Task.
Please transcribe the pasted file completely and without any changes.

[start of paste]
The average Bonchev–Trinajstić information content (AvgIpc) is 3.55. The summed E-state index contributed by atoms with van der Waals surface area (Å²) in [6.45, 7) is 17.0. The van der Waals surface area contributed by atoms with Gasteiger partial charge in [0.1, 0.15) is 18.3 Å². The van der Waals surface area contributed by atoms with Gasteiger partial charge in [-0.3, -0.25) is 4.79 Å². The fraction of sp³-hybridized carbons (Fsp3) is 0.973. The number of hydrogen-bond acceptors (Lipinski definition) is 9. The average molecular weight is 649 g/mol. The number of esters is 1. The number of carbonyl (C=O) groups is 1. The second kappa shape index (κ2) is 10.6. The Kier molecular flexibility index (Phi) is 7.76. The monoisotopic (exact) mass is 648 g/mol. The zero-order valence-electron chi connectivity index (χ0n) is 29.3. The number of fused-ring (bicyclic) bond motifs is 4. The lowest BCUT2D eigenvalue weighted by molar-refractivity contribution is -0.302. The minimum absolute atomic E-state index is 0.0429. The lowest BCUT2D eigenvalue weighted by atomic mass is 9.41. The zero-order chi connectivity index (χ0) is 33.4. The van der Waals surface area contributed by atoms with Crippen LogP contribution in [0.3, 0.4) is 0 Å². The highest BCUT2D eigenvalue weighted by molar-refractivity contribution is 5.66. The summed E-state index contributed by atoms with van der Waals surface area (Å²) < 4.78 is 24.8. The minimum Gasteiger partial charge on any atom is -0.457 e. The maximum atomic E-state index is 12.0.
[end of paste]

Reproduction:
The average Bonchev–Trinajstić information content (AvgIpc) is 3.55. The summed E-state index contributed by atoms with van der Waals surface area (Å²) in [6.45, 7) is 17.0. The van der Waals surface area contributed by atoms with Gasteiger partial charge in [0.1, 0.15) is 18.3 Å². The van der Waals surface area contributed by atoms with Gasteiger partial charge in [-0.3, -0.25) is 4.79 Å². The fraction of sp³-hybridized carbons (Fsp3) is 0.973. The number of hydrogen-bond acceptors (Lipinski definition) is 9. The average molecular weight is 649 g/mol. The number of esters is 1. The number of carbonyl (C=O) groups is 1. The second kappa shape index (κ2) is 10.6. The Kier molecular flexibility index (Phi) is 7.76. The monoisotopic (exact) mass is 648 g/mol. The zero-order valence-electron chi connectivity index (χ0n) is 29.3. The number of fused-ring (bicyclic) bond motifs is 4. The lowest BCUT2D eigenvalue weighted by molar-refractivity contribution is -0.302. The minimum absolute atomic E-state index is 0.0429. The lowest BCUT2D eigenvalue weighted by atomic mass is 9.41. The zero-order chi connectivity index (χ0) is 33.4. The van der Waals surface area contributed by atoms with Crippen LogP contribution in [0.3, 0.4) is 0 Å². The highest BCUT2D eigenvalue weighted by molar-refractivity contribution is 5.66. The summed E-state index contributed by atoms with van der Waals surface area (Å²) < 4.78 is 24.8. The minimum Gasteiger partial charge on any atom is -0.457 e. The maximum atomic E-state index is 12.0.